Laser sintering improves mould cooling for car part supplier
Czech-based additive manufacturing company Innomia has designed new tool insert with direct metal laser sintering (DMLS) for creating the central front armrest in a Škoda car. Innomia used EOS technology to implement conformal cooling in the mould, reducing injection moulding time by 17 per cent and improving component quality.
Direct metal laser sintering is an additive technique that builds up a part layer-by-layer by sintering metal powder with a laser. Innomia’s engineers supported automotive supplier Magna in optimising cooling of the mould in the project for Škoda.
Injection moulding of the glass fibre reinforced plastic component is difficult, as uniform dissipation of heat throughout the tool has a significant effect on minimising distortion and improving component quality as it solidifies.
Moreover, temperature control plays a major role in minimising the production cycle time, as the quicker heat is removed, the sooner a component can be ejected and the next one produced.
The tool insert previously used was made of beryllium-copper alloy, which has a high thermal conductivity. Cooling was possible from one side of the insert only, so temperature distribution was uneven. As the temperature differential between the water and the mould was high – around 120°C – the elevated humidity accelerated corrosion, necessitating costly, intensive cleaning of the mould every one to two weeks.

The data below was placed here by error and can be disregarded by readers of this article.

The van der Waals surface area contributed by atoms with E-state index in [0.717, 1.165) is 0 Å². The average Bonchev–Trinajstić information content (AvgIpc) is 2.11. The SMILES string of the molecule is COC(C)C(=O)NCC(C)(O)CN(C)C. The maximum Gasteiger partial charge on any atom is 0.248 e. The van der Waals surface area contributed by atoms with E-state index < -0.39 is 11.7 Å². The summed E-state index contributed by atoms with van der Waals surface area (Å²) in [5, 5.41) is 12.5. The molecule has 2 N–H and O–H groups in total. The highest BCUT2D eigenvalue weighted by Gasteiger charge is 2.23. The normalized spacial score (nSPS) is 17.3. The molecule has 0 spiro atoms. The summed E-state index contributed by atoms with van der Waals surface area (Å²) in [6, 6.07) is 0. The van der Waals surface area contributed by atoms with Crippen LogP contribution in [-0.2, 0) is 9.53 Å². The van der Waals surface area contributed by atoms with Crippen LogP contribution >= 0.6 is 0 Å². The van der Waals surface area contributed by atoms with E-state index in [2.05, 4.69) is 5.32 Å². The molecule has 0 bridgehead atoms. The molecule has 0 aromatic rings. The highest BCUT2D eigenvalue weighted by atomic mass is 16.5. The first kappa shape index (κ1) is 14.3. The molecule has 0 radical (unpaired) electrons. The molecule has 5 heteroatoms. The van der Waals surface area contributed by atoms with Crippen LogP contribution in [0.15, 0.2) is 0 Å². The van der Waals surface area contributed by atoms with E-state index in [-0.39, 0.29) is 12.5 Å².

Designers from Innomia developed the new tool insert cooling system with integrated conformal cooling channels. This is an established application using DMLS technology and one that only additive manufacturing can achieve. An EOSINT M 270 system from EOS was used to sinter Maraging Steel 1.2709 metal powder
Innomia was able to increase the hardness through post-treatment to more than 50 HRc, leading to high wear resistance and low maintenance costs.
Luboš Rozkošný, CEO at Innomia, explained: ‘The DMLS process enabled us to manufacture an extremely durable component, while at the same time successfully retain the proven advantages of AM in terms of design flexibility.’
The temperature distribution and associated heat dissipation are now substantially more homogeneous. Since the heat leaves both the tool and the component more quickly, a water temperature of 60°C is now sufficient for cooling. The insert surface temperature does not rise beyond 90°C and the consequent fourfold reduction in temperature differential has removed the air humidity problem and reduced energy consumption.
The uniform cooling channels mean that the production cycle is now 17 per cent faster than previously. Component deformation is no longer a problem, raising quality and repeatability. After 370,000 cycles, total cost savings amounted to around €20,000.
Pavel Strnadek, head of tool maintenance at Magna, added: ‘There is stiff competition in the European automobile industry. That is why it is very important for us to be able to produce components to the highest quality standards at the lowest price.
‘The issue of injection mould cooling was something that we have been trying to deal with for a long time. Additive manufacturing has allowed us to make the breakthrough and we are very happy with the results at every level.’